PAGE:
Online Therapy, Coaches Help Ease Eating Disorders

Most college students with an eating disorder never seek treatment, but more than 8 in 10 were willing to try a new treatment that combines digitally guided therapy with coaching assistance, a new study reports.

Even better, the new technique was more effective at reducing eating disorder symptoms than the usual care students receive.

"Eating disorders can be associated with...

ADHD May Help Predict Adults' Car Crash Risk

Young adults who've had attention-deficit/hyperactivity disorder (ADHD) since childhood are at increased risk for road crashes, researchers say.

But there is no increased risk for those whose ADHD symptoms have decreased, according to the study published online recently in the Journal of the American Academy of Child and Adolescent Psychiatry.

For the study, the resea...

Obesity in Youth Could Be Big Risk Factor for MS

High rates of child and teen obesity could play a growing role in people's risk for multiple sclerosis (MS), British researchers say.

Prior research has suggested that 53% of MS risk is directly attributable to environmental factors. For example, up to 1 in 5 cases could be attributed to smoking, the research team noted.

Increasingly, obesity is also a big risk factor fo...

Anxious Teens May Face Higher Odds for Future Heart Attack: Study

Middle-aged men who were anxious or depressed teens are at increased risk for heart attack, according to a large, long-term study.

It included more than 238,000 men born between 1952 and 1956 who underwent extensive exams when they were 18 or 19 years old and were followed to age 58.

Men diagnosed with anxiety or depression in their late teens had a 20% higher risk of he...

Anorexia Often Stunts Girls' Growth, Study Finds

Girls with the eating disorder anorexia nervosa may have stunted growth, new research suggests.

People with anorexia nervosa believe they weigh too much, even if they're underweight. They may lose a dangerous amount of weight by dieting, exercising excessively, or binge-eating and purging.

"Our findings emphasize the importance of early and intensive intervention aiming at...

High Viral Loads Make Kids 'Silent Spreaders' of COVID-19

The largest study of its kind finds that children can carry exceedingly high amounts of the new coronavirus, even in the absence of symptoms.

Researchers say that could make them ideal "silent spreaders" of COVID-19, throwing the safety of reopening schools into question.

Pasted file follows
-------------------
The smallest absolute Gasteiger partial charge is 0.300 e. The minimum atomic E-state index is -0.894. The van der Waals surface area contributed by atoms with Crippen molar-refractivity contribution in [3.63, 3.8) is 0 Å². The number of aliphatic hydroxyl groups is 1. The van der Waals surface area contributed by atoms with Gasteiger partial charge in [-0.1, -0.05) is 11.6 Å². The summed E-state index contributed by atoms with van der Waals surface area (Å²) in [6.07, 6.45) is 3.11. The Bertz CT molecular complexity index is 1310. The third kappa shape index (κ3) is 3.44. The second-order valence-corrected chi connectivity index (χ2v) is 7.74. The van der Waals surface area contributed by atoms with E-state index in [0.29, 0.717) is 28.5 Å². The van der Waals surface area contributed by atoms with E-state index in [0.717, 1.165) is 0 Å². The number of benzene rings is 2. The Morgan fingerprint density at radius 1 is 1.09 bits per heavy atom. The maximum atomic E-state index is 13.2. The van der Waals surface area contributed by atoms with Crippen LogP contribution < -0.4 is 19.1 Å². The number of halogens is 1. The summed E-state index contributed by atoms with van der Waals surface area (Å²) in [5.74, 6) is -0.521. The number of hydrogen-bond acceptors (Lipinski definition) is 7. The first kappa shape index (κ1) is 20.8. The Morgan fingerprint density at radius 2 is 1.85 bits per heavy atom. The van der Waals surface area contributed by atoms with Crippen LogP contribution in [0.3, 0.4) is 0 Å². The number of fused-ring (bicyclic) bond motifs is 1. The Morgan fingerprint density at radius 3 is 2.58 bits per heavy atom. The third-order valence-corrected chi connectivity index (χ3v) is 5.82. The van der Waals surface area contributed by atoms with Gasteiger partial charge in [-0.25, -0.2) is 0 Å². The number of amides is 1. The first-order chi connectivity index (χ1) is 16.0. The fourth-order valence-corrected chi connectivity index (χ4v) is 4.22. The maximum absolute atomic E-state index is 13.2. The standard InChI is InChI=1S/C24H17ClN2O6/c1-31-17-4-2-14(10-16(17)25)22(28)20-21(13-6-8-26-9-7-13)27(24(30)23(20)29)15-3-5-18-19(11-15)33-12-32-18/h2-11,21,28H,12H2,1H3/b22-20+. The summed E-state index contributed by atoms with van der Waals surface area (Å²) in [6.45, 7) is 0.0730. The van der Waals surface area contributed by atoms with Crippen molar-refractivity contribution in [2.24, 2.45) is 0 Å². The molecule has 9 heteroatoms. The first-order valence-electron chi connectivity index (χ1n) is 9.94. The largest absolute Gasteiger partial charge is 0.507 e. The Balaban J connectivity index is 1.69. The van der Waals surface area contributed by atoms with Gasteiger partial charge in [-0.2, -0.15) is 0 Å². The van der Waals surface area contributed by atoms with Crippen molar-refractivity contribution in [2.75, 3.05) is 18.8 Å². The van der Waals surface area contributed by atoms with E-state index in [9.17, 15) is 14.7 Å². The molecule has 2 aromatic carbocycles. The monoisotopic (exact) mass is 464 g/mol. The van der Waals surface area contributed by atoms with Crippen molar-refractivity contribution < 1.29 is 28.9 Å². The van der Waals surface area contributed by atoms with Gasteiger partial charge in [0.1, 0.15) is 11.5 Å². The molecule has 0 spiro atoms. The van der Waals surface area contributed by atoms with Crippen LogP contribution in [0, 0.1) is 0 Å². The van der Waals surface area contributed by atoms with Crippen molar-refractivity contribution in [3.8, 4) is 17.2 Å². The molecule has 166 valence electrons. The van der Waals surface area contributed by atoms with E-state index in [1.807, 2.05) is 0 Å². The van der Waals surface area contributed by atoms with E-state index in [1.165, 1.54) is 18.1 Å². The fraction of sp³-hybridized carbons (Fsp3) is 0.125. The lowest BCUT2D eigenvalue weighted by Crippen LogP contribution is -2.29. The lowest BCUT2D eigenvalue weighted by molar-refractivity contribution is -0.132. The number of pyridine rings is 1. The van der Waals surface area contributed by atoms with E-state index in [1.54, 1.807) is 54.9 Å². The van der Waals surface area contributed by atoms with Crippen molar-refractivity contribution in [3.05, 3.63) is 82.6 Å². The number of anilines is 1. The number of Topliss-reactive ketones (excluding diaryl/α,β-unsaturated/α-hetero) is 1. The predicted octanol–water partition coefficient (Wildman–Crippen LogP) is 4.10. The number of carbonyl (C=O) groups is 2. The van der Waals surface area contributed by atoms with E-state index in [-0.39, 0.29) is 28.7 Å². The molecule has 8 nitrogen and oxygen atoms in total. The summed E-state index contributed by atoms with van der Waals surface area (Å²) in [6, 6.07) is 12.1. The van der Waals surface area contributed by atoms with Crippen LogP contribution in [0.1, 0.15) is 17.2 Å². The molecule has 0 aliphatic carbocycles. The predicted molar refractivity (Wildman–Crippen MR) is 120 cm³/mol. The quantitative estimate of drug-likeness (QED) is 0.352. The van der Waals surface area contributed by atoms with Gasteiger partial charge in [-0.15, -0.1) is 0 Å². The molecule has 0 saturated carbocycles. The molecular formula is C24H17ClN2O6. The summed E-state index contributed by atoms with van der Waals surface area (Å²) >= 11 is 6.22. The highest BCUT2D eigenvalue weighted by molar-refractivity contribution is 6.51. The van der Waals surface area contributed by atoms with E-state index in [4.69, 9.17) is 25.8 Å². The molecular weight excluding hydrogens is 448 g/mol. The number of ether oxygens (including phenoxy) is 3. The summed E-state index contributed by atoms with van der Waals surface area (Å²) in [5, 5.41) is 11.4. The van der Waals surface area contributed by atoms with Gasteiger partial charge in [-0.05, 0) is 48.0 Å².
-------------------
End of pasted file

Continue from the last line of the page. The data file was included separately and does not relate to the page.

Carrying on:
"If schools were to reopen fully without necessary precautions, it is likely that children will play a ...

Teen Pot Use Makes a Comeback After Legalization

Steady reductions in teen marijuana use in Washington state may have been disrupted by legalization of the drug, a new study suggests.

Teens interviewed after voters approved recreational pot in 2012 were several times more likely to report past-year marijuana use. That suggests legalization may be working against decreases in teen drug use, said lead author Jennifer Bailey. She is pr...

Nearly Half of U.S. Teens Who Vape Want to Quit

Addictive e-cigarettes have made inroads among American teens, and government campaigns to prevent vaping among the young are everywhere.

But a new survey suggests another focus: Helping teens already hooked on vaping to quit.

The survey of nearly 500 12- to 17-year-olds who vape found that almost half (44.5%) said they were "seriously thinking about quitting," with one ...

College Athletes, Performers Feeling Sidelined in Pandemic

For many young people, extracurricular activities and sports are a central part of their daily lives and identities. Due to the COVID-19 pandemic, many students now feel uprooted.

With sports programs on hold, theater productions canceled and choirs muted, campus life may feel drastically different.

"If you're in the marching band or you're the varsity football quarterback, ...

Too Many Kids Getting Seriously Hurt Riding ATVs: Study

All-terrain vehicles (ATVs) are a big draw for adventure-loving kids, but a new study warns that the thrill ride can often land children in the ER.

U.S. data shows that nearly 280,000 children were treated over a 25-year period for head and neck injuries caused by ATV accidents. That's about 31 children each day -- and nearly half of them were younger than 12, the researchers reported...

Frequent COVID Tests Key to College Reopening: Experts